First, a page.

An electrician, a cardboard lady, a dwarf and a crippled chicken rice hawker. Together, they dance with seven legs. These are the nameless bodies only known by their vocation and physical handicaps.
They were immersed in oppression and yet developed a dispassion towards evil. They carry evil in their bodies but were not evil themselves. Rather, evil had been done to them and had marked their bodies with its effects.
I am dancing their dance, yet I am not them. Their flesh is smeared in these isolated rooms, yet their anguish cannot be isolated. Though full of anguish, I must tell of this secret joy.
I have known them as characters in my head yet they became unknowable by me, hence unnameable.
That which was unnameable was forced upon with a name of a malformed insect, in the name of art.
This work was conceptualised in 2007 but shelved. A time of reflection during the COVID Pandemic brought this work to light again. Dedicated to the memory of my two aunts who committed suicide when I was a child. I remember you.
George Chua is a multidisciplinary artist based in Singapore. Active since the late nineties, he works in the intersection between the body and sound. He has presented works in the form of physical theatre, performance art and sound installations. As an instigator and explorer of sound, he resists development in a singular style or genre. Apart from his solo work and performances, George’s collaborative interests include live sound improvisation, sound design for film and theatre, as well experimental strategies for soundtracks.
2020, HD Video, 16 min 40 sec
Approximities presents us with a series of seemingly everyday vignettes. However, as the characters move in and out of the frame, the scenes increasingly gain an air of artifice.
The film builds on my experiences visiting a local park while living in Singapore. Spending long stretches of time at the park without a particular aim in mind, it has allowed my thoughts to roam freely and gently, amidst the company of strangers. One by one, alongside the scenery and vegetation, these strangers became a familiar presence.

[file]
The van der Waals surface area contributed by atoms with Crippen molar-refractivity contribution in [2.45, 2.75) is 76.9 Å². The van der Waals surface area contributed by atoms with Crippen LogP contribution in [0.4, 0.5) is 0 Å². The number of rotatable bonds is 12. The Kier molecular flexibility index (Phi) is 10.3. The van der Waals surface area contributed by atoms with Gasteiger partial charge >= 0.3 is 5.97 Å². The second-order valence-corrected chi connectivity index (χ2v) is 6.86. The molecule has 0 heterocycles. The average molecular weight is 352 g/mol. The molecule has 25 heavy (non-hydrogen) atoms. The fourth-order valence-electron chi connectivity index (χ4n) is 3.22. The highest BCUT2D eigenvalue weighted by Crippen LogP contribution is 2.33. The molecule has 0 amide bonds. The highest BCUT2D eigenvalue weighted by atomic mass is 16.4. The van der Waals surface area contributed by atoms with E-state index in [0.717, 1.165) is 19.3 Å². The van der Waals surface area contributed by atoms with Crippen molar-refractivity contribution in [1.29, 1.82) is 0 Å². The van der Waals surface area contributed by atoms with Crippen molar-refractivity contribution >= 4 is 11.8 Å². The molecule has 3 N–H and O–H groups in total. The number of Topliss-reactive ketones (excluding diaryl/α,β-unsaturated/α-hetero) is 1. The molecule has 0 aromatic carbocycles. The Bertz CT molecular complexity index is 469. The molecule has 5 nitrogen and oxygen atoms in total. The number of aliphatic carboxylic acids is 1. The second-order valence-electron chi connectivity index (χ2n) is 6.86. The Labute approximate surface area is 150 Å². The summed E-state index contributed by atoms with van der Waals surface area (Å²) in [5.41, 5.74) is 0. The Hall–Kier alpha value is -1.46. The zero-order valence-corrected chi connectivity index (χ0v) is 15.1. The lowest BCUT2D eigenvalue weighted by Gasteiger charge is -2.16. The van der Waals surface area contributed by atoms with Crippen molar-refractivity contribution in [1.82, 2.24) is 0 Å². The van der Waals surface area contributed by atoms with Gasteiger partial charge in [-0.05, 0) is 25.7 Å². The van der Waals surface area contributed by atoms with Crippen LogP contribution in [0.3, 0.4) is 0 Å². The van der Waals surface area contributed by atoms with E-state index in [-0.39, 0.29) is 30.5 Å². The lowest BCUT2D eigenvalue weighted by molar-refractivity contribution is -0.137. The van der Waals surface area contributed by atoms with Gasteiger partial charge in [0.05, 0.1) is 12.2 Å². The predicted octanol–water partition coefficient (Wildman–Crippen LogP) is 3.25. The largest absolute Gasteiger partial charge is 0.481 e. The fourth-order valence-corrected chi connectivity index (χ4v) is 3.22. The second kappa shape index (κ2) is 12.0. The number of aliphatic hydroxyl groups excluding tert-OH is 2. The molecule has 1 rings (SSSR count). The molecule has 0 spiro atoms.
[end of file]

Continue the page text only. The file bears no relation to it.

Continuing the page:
Reconstituting this familiar park space through my memories, I engaged with a group of friends in a long-distance choreography of enacting and translation. This process is a paradoxical task of establishing common ground within an artificially constructed situation.
Can we think of a park as a virtual space or vice versa, that enables us to gather regardless of physical distance? How do we rearticulate proximity under those conditions?
How do we spend time?
Born in 1989 in Ljubljana, Slovenia, Nina Djekić is an artist and choreographer based in between Singapore and the Netherlands. She graduated with a BA in choreography from School for New Dance Development and an MFA from Sandberg Instituut, both in Amsterdam. Her work revolves around choreographic notions in exhibitionary settings. It looks at the bodily engagements between the artwork and the visitor as well as the affect the uncanny presence of artworks has on the relationship between the visitors themselves. Often conflating the conventions of writing with the scoring of movement, her curiosity lies in the relation between embodiment and language. Central to this is the notion of empathy, as an ability to be moved (physically and/or otherwise) and how to choreograph it. Website: http://www.ninadjekic.com/index.php/about/
Russell Morton makes films and performances. His short films The Silent Dialogue of All Artworks (2013), The Forest of Copper Columns (2016) and Saudade (2020) explore folkloric myths, esoteric rituals and the conventions of cinema itself. In recent years, Russell’s work has taken a choreographic turn through collaboration with movement and dance artists. As part of residencies and laboratories with dance-film independent collective CineMovement, his collaborative piece with a Hong Kong dance artist was part of Hybrid Motion (2019) for the Jumping Frames International Dance Video Festival (2019).
Cheong Kah Kit is a visual artist based in Singapore. He graduated from Umeå Academy of Fine Art, Sweden. He was affiliated with p-10, a Singapore independent curatorial team (2004 – 2006). In 2016, he co-founded Peninsular, an artist studio / experimental project space in Singapore. Kah Kit was artist-in-residence at Para Site, Hong Kong, 2015. In 2020, he was Co-curator for State of Motion, commissioned by the Asian Film Archive Singapore.
A partner programme of
Top image courtesy of Nina Djekić.